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Spotting butterflies is becoming more difficult in the West. New research shows why

Maddie Capron
·2 min read

When was the last time you spotted a butterfly out West? It may have been awhile, research shows.

Spotting butterflies in the western U.S. could become a rare event. Hundreds of butterfly populations in the region have seen widespread declines over the past several decades, researchers at the University of Nevada, Reno, found.

A group of researchers studied data from 72 locations across the western U.S. from 1977 to 2018 to find out how butterfly populations are faring, according to a Thursday news release from EurekAlert!. The research was published in Science, the American Association for the Advancement of Science’s journal.

What they found is that over the past 40 years, butterfly populations have consistently declined at a rate of about 1.6% every year. Without mitigation, researchers said the decline could continue until the species are extinct.

“The widespread butterfly declines highlight the importance of careful management of the lands that we do have control over, including our own backyards where we should use fewer pesticides and choose plants for landscapes that benefit local insects,” Matt Forister, biology professor at the University of Nevada, Reno, and lead author of the report, said in the news release.

The researchers found that increasing temperatures in the fall and climate change have contributed to the massive decline in butterfly species, even in places that are protected and undeveloped.

“The fact that declines are observed across the undeveloped spaces of the western U.S. means that we cannot assume that insects are okay out there far from direct human influence,” Forister said. “And that’s because the influence of climate change is, of course, not geographically restricted.”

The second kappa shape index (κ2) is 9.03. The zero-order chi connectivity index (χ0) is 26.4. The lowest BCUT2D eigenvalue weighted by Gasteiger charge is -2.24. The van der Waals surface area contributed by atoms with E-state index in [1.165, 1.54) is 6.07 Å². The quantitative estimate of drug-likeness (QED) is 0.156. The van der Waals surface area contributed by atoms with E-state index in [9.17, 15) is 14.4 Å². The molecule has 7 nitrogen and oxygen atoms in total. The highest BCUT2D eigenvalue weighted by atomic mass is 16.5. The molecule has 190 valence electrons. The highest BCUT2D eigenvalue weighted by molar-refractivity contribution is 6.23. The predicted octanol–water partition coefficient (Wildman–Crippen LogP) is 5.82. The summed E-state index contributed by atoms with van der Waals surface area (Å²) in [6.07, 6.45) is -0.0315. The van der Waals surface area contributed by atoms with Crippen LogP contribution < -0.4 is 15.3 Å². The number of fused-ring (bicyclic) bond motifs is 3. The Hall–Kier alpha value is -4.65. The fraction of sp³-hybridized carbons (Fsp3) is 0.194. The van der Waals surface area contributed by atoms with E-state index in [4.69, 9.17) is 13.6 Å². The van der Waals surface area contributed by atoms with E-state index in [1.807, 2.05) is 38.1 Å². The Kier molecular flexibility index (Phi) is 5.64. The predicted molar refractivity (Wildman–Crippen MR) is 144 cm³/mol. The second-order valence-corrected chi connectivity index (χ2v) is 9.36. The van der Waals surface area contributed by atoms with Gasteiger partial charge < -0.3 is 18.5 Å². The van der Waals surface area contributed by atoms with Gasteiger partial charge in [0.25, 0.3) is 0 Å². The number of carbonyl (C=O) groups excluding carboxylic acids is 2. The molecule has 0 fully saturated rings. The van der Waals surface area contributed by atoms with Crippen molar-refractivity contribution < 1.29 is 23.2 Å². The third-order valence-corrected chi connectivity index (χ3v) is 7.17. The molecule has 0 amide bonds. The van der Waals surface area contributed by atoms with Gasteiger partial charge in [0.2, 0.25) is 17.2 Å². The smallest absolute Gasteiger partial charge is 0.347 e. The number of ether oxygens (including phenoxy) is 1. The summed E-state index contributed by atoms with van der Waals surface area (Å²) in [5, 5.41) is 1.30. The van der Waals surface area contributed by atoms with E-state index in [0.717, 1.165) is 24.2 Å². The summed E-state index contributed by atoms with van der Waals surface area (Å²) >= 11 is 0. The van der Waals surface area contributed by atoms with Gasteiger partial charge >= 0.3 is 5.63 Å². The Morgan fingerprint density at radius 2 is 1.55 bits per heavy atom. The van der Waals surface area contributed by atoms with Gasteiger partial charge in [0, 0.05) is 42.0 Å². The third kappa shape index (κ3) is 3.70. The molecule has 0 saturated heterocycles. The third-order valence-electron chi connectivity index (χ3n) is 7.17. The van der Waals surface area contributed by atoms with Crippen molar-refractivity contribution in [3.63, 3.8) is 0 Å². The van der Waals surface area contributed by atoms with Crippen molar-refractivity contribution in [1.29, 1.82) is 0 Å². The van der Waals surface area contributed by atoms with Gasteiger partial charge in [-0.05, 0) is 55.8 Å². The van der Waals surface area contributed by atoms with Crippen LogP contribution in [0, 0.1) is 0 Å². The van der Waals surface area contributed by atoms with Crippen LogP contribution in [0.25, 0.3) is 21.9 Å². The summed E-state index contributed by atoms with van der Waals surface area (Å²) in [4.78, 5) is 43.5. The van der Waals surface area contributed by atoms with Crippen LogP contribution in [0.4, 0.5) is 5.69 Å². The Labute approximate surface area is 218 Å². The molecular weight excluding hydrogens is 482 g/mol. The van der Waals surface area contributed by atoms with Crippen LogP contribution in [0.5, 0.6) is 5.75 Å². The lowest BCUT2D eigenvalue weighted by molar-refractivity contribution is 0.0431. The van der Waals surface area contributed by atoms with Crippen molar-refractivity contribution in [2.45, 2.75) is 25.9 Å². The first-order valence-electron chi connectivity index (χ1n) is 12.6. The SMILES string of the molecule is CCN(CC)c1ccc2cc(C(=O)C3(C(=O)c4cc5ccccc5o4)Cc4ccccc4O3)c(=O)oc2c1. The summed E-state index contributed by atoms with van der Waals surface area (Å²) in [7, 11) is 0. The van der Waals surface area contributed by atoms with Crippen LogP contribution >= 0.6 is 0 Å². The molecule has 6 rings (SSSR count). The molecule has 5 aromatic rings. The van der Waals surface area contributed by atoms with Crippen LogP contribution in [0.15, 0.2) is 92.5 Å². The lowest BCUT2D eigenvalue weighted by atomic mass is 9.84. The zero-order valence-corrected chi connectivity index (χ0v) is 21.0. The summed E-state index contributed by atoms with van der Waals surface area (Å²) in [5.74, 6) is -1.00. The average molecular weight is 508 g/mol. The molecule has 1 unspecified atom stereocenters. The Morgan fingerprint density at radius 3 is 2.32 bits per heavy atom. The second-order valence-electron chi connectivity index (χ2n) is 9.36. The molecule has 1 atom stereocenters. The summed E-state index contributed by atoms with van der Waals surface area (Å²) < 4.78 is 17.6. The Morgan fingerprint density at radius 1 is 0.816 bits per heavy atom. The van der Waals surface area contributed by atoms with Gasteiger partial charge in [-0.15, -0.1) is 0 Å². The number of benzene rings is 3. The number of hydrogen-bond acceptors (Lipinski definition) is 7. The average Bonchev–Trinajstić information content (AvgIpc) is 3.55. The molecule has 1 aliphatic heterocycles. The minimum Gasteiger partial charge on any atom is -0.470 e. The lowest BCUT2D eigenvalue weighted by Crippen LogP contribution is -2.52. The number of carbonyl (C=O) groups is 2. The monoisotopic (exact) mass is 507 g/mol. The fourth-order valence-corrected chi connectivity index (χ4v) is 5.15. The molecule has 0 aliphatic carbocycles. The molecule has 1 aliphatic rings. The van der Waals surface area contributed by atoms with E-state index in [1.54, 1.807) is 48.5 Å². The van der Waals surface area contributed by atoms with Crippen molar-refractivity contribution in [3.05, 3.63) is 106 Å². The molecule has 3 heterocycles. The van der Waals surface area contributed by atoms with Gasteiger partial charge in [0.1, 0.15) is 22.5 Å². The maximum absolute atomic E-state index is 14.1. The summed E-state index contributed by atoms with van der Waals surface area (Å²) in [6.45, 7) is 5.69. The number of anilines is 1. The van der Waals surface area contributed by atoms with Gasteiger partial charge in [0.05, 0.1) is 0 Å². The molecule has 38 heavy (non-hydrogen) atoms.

Researchers said a new approach for butterfly conservation is needed and should focus on “suites of species” that have similar habitats instead of focusing on the conservation of a single species at once.

Protecting open spaces without taking action against climate change won’t be enough to save butterfly populations, the researchers said. The declines were found in many different types of land from big cities to national parks, coasts to mountains.

“Western butterfly declines are associated with increasing fall temperatures across the U.S. wildlands,” co-author Katy Prudic a biologist from the University of Arizona, said in the news release. “Conservation, management and restoration on public lands, especially along cooler riparian areas, will be critical for preventing butterfly declines and extinction.”